The Lost Gospels

I wonder how many of you reading this watched the BBC4 programme, The Lost Gospels on Monday 4th December at 9:00 pm?  The programme is scheduled to be repeated soon and will no doubt appear also on BBC2.

The documentary, presented by a ‘priest’ of the Anglican Church, Pete Owen Jones (who dresses and looks like Tom Baker as Doctor Who in the 70s), is so misdirected and confused that it’s hard to know where to start criticising it.  For example, the presenter suggested that the Christian Church didn’t decide that Christ had a human and divine nature until the fourth century (I think he was referring to the Council of Nicaea in 325 AD) (1).  Several other similar points were made, also with reference to the fourth century. We were treated to odd readings from other gospels, written quite late, which suggested that Jesus believed women were markedly inferior to men. We were told how Jesus kissed Mary Magdalene repeatedly on the mouth and probably had a sexual relationship with her. Our jolly vicar said he was quite happy with this.

Later, our priest waxed lyrical about the apocryphal gospel of Peter, telling us how wonderful this was; that we had this document by such an important person who actually knew Jesus.  Ten minutes later, he mentioned in passing that no-one knew who the author of this gospel was, but that it was written in the 3rd century AD.  Do I need to go on? Well, I’m going to anyway!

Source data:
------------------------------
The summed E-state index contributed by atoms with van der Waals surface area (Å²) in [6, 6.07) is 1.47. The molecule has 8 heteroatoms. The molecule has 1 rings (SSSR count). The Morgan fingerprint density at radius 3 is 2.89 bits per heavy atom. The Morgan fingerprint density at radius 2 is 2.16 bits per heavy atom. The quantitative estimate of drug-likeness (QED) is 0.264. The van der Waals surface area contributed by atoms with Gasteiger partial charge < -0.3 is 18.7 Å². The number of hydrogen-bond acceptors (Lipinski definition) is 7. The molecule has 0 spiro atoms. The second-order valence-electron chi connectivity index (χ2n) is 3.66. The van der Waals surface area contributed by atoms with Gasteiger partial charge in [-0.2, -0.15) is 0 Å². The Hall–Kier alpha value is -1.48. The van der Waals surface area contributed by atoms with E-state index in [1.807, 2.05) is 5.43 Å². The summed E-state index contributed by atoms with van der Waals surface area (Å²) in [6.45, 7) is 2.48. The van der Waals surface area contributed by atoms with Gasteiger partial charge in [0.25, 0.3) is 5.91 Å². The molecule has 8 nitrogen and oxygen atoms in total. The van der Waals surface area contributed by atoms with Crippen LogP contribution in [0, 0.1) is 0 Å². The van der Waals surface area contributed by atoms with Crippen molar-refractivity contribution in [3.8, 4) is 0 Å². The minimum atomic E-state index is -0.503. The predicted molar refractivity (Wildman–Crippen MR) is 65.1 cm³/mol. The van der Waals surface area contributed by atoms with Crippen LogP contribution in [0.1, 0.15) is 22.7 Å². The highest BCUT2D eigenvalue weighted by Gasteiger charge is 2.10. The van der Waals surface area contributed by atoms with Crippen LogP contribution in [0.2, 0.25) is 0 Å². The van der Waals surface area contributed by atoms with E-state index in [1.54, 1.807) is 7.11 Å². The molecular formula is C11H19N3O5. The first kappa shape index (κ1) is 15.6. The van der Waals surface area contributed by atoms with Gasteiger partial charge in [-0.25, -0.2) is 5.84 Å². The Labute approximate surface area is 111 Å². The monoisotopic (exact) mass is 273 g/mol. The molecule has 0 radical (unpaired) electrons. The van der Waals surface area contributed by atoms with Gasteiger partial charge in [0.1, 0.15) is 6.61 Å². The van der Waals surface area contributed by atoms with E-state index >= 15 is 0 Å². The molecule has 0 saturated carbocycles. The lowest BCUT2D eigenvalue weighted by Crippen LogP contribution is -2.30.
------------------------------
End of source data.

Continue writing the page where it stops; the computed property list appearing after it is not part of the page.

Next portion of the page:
The reverend fellow then discovered that women had a role in the early church and we were given the idea that men had done some kind of a cover-up.  We were shown paintings on the walls of the catacombs beneath the Vatican which actually showed women! I think we were meant to gasp with shock horror. I wonder if this erudite vicar has read the New Testament?

If he has, he will have come across a chap named St. Paul. The earliest of Paul’s writing is dated around 49 AD, only sixteen years after the crucifixion, yet the programme made no mention of this fact. Rather, the aim seemed to be to undermine the Christian faith and jump on the Da Vinci Code bandwagon.  What we were not told was that all the major doctrines of the Christian Church are worked out by Paul or are contained in embryo in his letters and the four canonical gospels, and all were in place before the turn of the first century. The Church did not simply make decisions about Christ’s nature etc, three hundred years later!  Nor did it arbitrarily decide which gospels should be included in the NT.  Of course, if the presenter had been honest and told us some of these facts at the outset, it would have been a very short programme with a very different message.  As it stands, the programme is so full of misconceptions and errors that I won’t bore you by listing any more. 

The point of this little rant is my concern about the damage such a programme can do. Christians who are not well-read and maybe have only a little theological knowledge could find their faith undermined by such a programme. Moreover, people of other religions and none may have their own prejudices reinforced as they scoff at Christians for believing all this stuff, when even a priest of that very faith is doing his best to rubbish it!  And here’s the crux of the matter.